Minister for Diaspora Jimmy Deenihan will this morning depart from Dublin and travel to the United States "as a show of solidarity" on behalf of the Government, following the deaths of six students in Berkeley, California.
The Tricolour flew yesterday at half-mast on all public buildings, while the Dáil adjourned for an hour as a mark of respect to the victims.
Taoiseach Enda Kenny informed the Dáil of Mr Deenihan's intention to travel to San Francisco.
He said the tragedy had resonated with every family, and parents especially, across Ireland.
"When you look at the newspapers this morning, don't you see the photographs of your own children?" Mr Kenny said.
He stressed that Mr Deenihan's role would not in any way take away from the excellent work done by the Irish diplomats working in California in the wake of the tragedy.
Fianna Fáil leader Micheál Martin said it was not a day to be doing the ordinary business of politics.
He praised the work of Foreign Affairs Minister, Charlie Flanagan, and Ireland's consul in California, Philip Grant, and his colleagues from the Foreign Affairs Department.
"It's truly a harrowing occasion and truly a nightmare for any family," Mr Martin said.
The tributes came as Department of Foreign Affairs teams met family members of the victims at Dublin Airport yesteday morning as they departed for California to begin the process of repatriating the bodies home to Ireland.
Mr Kenny said the department had "been in touch" with all the families.
Two additional staff members have been sent to San Francisco, and there are staff at the consulate in Boston and New York for families travelling through those cities.
The New York and Boston consul offices are also on standby to travel to the West Coast if the need arises.
Mr Kenny confirmed that grief counsellors would be available at Berkeley City Hall, where an incident centre has been set up.
Tánaiste Joan Burton said "words wash away like water" in such circumstances.
However, Ms Burton said that the tragedy would bring everyone together to mourn the loss of "these wonderful and beautiful people".
The fact that San Francisco International Airport was lit up with blue and gold, the Golden State Warrior's colours, as devastated parents and siblings were touching down from Dublin is a particularly chilling juxtaposition.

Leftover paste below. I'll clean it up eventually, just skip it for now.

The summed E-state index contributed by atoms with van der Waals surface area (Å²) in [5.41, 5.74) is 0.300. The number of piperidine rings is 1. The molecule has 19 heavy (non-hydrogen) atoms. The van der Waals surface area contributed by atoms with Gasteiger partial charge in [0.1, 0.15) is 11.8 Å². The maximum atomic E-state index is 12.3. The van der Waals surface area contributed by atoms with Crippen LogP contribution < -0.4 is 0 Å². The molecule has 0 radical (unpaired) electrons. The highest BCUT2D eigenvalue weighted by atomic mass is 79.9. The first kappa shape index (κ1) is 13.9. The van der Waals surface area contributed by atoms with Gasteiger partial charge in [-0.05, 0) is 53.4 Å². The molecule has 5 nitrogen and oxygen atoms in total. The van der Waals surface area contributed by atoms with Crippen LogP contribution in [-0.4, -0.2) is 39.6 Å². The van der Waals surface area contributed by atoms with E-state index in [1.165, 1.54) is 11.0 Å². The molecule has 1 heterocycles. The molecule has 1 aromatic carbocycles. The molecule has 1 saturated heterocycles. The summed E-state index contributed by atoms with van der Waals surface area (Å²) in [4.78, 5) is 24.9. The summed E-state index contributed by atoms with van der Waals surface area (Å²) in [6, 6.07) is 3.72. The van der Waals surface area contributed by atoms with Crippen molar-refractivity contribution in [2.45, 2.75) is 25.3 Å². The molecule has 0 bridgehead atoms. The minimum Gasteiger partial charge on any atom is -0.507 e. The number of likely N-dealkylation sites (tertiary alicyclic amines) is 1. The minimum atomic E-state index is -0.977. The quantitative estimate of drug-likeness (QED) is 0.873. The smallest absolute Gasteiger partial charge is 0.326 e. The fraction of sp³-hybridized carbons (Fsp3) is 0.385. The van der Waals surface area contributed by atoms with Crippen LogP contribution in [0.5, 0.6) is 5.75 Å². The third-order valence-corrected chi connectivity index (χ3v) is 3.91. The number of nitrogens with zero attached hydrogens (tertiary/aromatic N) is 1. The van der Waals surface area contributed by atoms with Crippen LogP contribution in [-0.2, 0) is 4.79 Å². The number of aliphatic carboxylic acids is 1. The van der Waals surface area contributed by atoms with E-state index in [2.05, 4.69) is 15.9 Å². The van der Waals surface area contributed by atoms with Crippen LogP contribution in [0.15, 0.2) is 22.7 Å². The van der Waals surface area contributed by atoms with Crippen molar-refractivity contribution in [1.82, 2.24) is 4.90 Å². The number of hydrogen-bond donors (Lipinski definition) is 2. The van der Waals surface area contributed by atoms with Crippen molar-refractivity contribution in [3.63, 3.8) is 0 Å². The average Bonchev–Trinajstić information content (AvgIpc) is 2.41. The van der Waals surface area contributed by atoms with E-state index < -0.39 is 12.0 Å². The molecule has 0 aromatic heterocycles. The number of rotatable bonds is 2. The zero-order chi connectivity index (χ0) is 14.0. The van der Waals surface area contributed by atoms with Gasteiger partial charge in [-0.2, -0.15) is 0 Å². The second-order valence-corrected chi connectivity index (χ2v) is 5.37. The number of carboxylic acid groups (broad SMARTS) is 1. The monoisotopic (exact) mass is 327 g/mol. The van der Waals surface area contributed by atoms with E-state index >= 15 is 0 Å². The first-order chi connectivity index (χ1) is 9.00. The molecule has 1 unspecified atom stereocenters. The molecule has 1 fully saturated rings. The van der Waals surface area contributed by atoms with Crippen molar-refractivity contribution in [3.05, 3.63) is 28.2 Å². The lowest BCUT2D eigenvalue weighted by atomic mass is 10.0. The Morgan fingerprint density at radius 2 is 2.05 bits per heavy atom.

THE builders of the apartment complex where a balcony collapsed, killing six Irish students, paid $3m to settle a lawsuit last year that claimed problems with dry rot and substandard balconies in another complex.
Almost 24 hours after the news of the horrific accident in Berkeley which has robbed us of six of our young people and turned the lives of others completely upside down, I feel like I am drowning in the media coverage which, in reality, is not saying anything new. Because what is there to say?
Hundreds of students, friends and family united in grief as a special mass was held in St Mary's College, Rathmines, in honour of two past pupils who lost their lives in the Berkeley tragedy.
Dozens of friends, colleagues and fellow students of two women who tragically lost their lives after a balcony collapse in the US visited the Foxrock parish church this afternoon to sign a book of condolences that had been laid out.
The news of the appalling tragedy in Berkeley, California, this week struck me first and foremost as a father of two young girls, one of whom is in college. My heart goes out to the families and friends who have suffered such a tragic loss.
As grieving families and the injured struggle in the aftermath of the Berkeley balcony collapse, a number of American law firms have already begun considering possible compensation claims down the line.